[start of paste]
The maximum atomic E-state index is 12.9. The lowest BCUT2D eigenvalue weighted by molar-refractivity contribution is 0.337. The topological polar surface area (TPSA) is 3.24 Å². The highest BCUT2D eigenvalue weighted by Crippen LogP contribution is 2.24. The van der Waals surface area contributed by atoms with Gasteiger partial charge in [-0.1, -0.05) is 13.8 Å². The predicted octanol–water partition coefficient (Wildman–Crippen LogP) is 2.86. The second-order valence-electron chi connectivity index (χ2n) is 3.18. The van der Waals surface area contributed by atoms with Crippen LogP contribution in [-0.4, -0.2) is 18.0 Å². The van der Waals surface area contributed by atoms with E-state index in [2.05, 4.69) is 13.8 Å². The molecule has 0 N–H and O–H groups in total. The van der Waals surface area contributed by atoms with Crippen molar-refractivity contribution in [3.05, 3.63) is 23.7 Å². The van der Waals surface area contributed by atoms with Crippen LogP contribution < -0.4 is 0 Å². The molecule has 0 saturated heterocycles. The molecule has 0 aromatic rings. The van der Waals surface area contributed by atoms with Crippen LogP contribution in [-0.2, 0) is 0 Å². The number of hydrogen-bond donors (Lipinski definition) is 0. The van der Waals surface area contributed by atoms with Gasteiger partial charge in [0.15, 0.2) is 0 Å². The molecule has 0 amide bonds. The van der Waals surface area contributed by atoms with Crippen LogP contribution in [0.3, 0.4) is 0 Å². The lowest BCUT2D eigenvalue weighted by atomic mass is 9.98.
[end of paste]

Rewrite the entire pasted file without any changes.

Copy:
The maximum atomic E-state index is 12.9. The lowest BCUT2D eigenvalue weighted by molar-refractivity contribution is 0.337. The topological polar surface area (TPSA) is 3.24 Å². The highest BCUT2D eigenvalue weighted by Crippen LogP contribution is 2.24. The van der Waals surface area contributed by atoms with Gasteiger partial charge in [-0.1, -0.05) is 13.8 Å². The predicted octanol–water partition coefficient (Wildman–Crippen LogP) is 2.86. The second-order valence-electron chi connectivity index (χ2n) is 3.18. The van der Waals surface area contributed by atoms with Crippen LogP contribution in [-0.4, -0.2) is 18.0 Å². The van der Waals surface area contributed by atoms with E-state index in [2.05, 4.69) is 13.8 Å². The molecule has 0 N–H and O–H groups in total. The van der Waals surface area contributed by atoms with Crippen molar-refractivity contribution in [3.05, 3.63) is 23.7 Å². The van der Waals surface area contributed by atoms with Crippen LogP contribution < -0.4 is 0 Å². The molecule has 0 saturated heterocycles. The molecule has 0 aromatic rings. The van der Waals surface area contributed by atoms with Crippen LogP contribution in [-0.2, 0) is 0 Å². The number of hydrogen-bond donors (Lipinski definition) is 0. The van der Waals surface area contributed by atoms with Gasteiger partial charge in [0.15, 0.2) is 0 Å². The molecule has 0 amide bonds. The van der Waals surface area contributed by atoms with Crippen LogP contribution in [0.3, 0.4) is 0 Å². The lowest BCUT2D eigenvalue weighted by atomic mass is 9.98.